The Center for Language Study at Yale has the crucial role of supporting language teaching faculty in ways that promote pedagogically sound as well as most relevant manners of language teaching/learning here at Yale. And in that effort the center sent us an email announcing an online course tackling Open Education Resources (OER) by Peer to Peer University (P2PU). During that same week, I received another email announcing a Webinar organized by a specialist working with STARTALK and Occidental College World Language Project under the title ‘Strategies for Meaningful Interpretive Communication’.
Like any language instructor who wishes to improve their game – as the saying goes –and who has little time to spare, I found myself wondering whether or not this was worth my while. Both opportunities – varied as they are – offer interesting perspectives for 21st century language teaching, but would they be as beneficial as I hope they would be? Hopeful but reluctant, I decided to venture on both and give it a try. As a test of whether or not it is something I would recommend I also decided to keep these questions in mind: What have I learned? And if there was one thing I want to share with my colleagues, what would it be?
Open Education Resources (OER), I learned, are not considered so only because they are “open” as the title suggests, nor only because they are used in “education”. Little did I know that OER is considered so when users modify the original content and build on it, and then return it to the original producer in its new modified version. This process ensures that these materials vary, expand and have more to offer. According to this definition, I also learned that none of the resources that I have been previously using fall under and OER, mainly due to the fact that whatever changes or modifications I was making were done in a separate and isolated manner and my materials were not making it back to the original source. The course did also supply with a bunch of resources that may be used as OER; for language teachers they offered the link to the Center of Open Educational Resources and Language Learning . For general uses, one of the participants shared a site called Wiki playlist where separate pages of Wikipedia can be saved in one spot in order to be used later as homework or assignment.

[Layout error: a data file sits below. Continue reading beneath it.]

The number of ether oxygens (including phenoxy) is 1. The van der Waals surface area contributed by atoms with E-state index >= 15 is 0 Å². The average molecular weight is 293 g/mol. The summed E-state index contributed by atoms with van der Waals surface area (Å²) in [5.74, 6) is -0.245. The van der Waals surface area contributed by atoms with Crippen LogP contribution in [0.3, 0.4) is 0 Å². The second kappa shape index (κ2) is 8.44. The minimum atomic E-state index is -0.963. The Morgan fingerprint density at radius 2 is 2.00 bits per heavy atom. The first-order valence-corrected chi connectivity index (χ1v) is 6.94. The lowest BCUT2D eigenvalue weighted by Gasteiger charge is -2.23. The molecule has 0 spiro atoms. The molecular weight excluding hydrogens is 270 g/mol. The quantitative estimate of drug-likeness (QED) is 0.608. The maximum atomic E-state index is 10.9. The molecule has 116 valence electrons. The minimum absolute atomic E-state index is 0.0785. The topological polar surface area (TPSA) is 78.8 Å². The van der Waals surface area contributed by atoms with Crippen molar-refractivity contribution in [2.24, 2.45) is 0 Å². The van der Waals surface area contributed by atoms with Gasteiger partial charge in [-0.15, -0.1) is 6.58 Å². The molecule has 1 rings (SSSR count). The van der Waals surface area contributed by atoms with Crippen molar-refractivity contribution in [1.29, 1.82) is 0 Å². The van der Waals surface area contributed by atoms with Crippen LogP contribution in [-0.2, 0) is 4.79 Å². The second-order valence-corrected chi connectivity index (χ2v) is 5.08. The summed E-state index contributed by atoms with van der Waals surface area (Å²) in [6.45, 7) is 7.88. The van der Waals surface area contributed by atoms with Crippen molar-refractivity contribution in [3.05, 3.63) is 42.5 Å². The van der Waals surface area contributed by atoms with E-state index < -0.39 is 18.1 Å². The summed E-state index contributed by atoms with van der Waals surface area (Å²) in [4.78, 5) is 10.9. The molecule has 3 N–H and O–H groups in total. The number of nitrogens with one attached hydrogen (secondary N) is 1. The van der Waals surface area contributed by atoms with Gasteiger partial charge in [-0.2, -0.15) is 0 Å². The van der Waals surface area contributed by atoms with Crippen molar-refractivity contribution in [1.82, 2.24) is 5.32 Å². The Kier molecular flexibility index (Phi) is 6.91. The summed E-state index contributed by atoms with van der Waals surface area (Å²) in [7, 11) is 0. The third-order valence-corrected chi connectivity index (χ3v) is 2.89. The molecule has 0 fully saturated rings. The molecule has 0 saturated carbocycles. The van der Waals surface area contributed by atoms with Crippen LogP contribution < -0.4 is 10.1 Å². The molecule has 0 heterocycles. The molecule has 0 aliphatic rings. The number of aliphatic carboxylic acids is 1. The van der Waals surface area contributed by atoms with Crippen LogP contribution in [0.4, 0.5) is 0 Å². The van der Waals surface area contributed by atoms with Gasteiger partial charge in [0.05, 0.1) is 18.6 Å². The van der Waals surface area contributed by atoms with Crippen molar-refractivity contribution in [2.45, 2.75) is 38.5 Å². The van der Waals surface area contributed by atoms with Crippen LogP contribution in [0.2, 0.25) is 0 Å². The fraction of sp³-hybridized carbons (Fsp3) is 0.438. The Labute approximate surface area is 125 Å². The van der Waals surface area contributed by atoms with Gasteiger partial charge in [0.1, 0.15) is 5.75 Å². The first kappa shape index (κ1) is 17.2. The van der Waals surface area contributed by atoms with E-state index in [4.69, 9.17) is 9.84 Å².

Meanwhile, the STARTALK/Occidental College webinar discussed with good amount of details and actual examples strategies for using authentic materials (aural and written) to guarantee meaningful communication. For example, the presenter stressed, the instructor can vary their speech is a way that uses simplification, expansion, restatement, speed, articulation and the use of cognates with the aim of leading meaningful communication. Additionally, supportive questioning techniques and authentic interaction with peers can guarantee comprehension.
These were two different takeaways from two different online training sources that were executed quite differently. Peer to Peer University does exactly that to ensure that your time is not being wasted; it uses peer discussion, feedback and evaluation in every step of the course. Moreover, at the end of each major section, the site asks more experienced peers to allow (or not) newer peers to pass that section and be granted the passing “badge”. Harnessing peers’ experience ensures that both sides increase their knowledge, leading to a double sided benefit. As to the webinar, its strong point was the use of real time interaction to address individual questions and concerns, which ensures a very personalized experience.
The two points above were the points that I would like to share with my colleagues. But more importantly, I think, I want to say that online training does work, and it is worth your while and you do benefit from it when – and I stress this – it is done the right way.